William & Mary

Government alumna Margaret Dene on Jordan's future

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The Hashemite Kingdom of Jordan faces an uncertain future. A worsening refugee crisis, dwindling resources due to climate change, and economic instability wrought by the two have forced Jordan to reevaluate the role it has to play to address these issues.

 In her article published in the Foreign Policy Research Institute, William & Mary graduate and current Harvard graduate student Margaret Dene explores hypothetical futures for Jordan. She suggests four scenarios, each one a different combination of two critical variables, which are the refugee crisis and climate change.

 These scenarios are the Golden Kingdom, Overcrowded and Underfunded, Death of an Oasis, and Things Fall Apart.

 The Golden Kingdom future is defined by low stressors from climate change and minimal impact from the refugee crisis. It would require a coordinated global effort to realize climate goals and an realistic percentage of refugees returning to their home countries. While it would be Jordan’s best case scenario, Dene argues it the least likely of the four.

 If Overcrowded and Underfunded, Jordan would have effectively mitigated climate-induced challenges but see refugee populations grow and become more permanent within its borders. The realities of the refugee question would need to be alleviated by heavy investment in infrastructure. Dene notes that Jordanian social attitudes would need to be addressed and retooled, too, citing instances of racism towards black refugees and scapegoating of economic issues on refugees in general. While not the worst-case scenario, it is also not the most likely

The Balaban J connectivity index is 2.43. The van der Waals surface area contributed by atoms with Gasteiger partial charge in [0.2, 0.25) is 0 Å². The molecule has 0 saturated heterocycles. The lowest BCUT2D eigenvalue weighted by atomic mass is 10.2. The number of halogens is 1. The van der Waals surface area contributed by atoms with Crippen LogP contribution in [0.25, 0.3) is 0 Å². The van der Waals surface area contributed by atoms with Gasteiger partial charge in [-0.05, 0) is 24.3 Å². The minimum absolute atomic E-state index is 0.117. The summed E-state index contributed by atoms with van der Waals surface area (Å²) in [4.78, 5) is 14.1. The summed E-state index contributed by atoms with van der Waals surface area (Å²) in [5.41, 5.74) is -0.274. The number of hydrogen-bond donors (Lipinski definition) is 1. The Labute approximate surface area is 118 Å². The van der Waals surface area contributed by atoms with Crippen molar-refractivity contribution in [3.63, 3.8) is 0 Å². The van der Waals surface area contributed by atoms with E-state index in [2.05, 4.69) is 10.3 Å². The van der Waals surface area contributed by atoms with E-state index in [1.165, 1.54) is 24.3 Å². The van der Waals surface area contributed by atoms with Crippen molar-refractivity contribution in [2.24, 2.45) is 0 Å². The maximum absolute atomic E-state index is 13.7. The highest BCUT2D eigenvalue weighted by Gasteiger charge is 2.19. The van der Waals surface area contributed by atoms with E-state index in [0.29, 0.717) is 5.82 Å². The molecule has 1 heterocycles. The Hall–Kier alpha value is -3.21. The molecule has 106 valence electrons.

The Death of an Oasis scenario envisions a Jordan in which stress from the refugee crisis dwindles, but that from climate change grows and festers. Dene suggests this situation could be met with substantial state-sponsored innovation initiatives, like investment in green technology or the national prioritization of STEM studies. In the face of continued failure for international consensus on climate change, this scenario appears as a likely one.

 Finally, Dene describes a Jordanian future characterized by snowballing stress from the climate and refugee crises, one where Things Fall Apart. As the effects of climate change accelerate, the number of climate refugees will explode worldwide. Refugees will continue to pour in, and Jordan’s massively overstrained water infrastructure will fail to keep up without major technological and developmental improvements. The political implications of this scenario are potentially catastrophic.

 However, it is not all doom and gloom, according to Dene. While the years ahead may be filled with turmoil and uncertainty, Jordan has the opportunity to invest in infrastructure and scientific innovation aimed at mitigating the stressors described in each scenario. There is hope if priorities are clearly defined and action is taken quickly.

 A link to the article can be found here and extra information about Margaret can be found here.